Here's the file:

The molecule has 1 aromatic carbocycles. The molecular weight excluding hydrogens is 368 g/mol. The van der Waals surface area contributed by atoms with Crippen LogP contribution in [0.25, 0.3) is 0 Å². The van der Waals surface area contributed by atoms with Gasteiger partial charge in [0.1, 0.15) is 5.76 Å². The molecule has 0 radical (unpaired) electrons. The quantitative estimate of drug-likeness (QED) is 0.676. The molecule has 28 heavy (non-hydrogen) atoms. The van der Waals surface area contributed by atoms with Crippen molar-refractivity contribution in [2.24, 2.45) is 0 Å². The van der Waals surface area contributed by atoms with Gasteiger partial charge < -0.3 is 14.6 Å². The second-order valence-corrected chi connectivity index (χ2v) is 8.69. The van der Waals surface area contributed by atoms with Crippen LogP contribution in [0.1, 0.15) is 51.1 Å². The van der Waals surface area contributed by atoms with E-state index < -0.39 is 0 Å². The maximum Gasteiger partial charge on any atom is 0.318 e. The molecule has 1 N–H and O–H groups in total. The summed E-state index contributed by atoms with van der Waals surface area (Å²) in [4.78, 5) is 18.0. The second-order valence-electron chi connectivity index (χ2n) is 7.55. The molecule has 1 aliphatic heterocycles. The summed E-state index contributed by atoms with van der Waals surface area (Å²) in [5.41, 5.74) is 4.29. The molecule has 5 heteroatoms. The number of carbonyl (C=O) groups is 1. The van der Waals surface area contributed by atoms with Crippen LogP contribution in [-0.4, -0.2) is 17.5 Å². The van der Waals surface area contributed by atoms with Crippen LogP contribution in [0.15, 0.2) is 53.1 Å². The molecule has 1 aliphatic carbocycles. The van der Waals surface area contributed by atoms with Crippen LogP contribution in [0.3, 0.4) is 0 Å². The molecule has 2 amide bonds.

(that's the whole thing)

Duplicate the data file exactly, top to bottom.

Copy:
The molecule has 1 aromatic carbocycles. The molecular weight excluding hydrogens is 368 g/mol. The van der Waals surface area contributed by atoms with Crippen LogP contribution in [0.25, 0.3) is 0 Å². The van der Waals surface area contributed by atoms with Gasteiger partial charge in [0.1, 0.15) is 5.76 Å². The molecule has 0 radical (unpaired) electrons. The quantitative estimate of drug-likeness (QED) is 0.676. The molecule has 28 heavy (non-hydrogen) atoms. The van der Waals surface area contributed by atoms with Crippen molar-refractivity contribution in [2.24, 2.45) is 0 Å². The van der Waals surface area contributed by atoms with Gasteiger partial charge < -0.3 is 14.6 Å². The second-order valence-corrected chi connectivity index (χ2v) is 8.69. The van der Waals surface area contributed by atoms with Crippen LogP contribution in [0.1, 0.15) is 51.1 Å². The van der Waals surface area contributed by atoms with E-state index < -0.39 is 0 Å². The maximum Gasteiger partial charge on any atom is 0.318 e. The molecule has 1 N–H and O–H groups in total. The summed E-state index contributed by atoms with van der Waals surface area (Å²) in [4.78, 5) is 18.0. The second-order valence-electron chi connectivity index (χ2n) is 7.55. The molecule has 1 aliphatic heterocycles. The summed E-state index contributed by atoms with van der Waals surface area (Å²) in [5.41, 5.74) is 4.29. The molecule has 5 heteroatoms. The number of carbonyl (C=O) groups is 1. The van der Waals surface area contributed by atoms with Crippen LogP contribution in [-0.4, -0.2) is 17.5 Å². The van der Waals surface area contributed by atoms with Crippen LogP contribution in [0.15, 0.2) is 53.1 Å². The molecule has 1 aliphatic carbocycles. The van der Waals surface area contributed by atoms with Crippen LogP contribution in [0.3, 0.4) is 0 Å². The molecule has 2 amide bonds.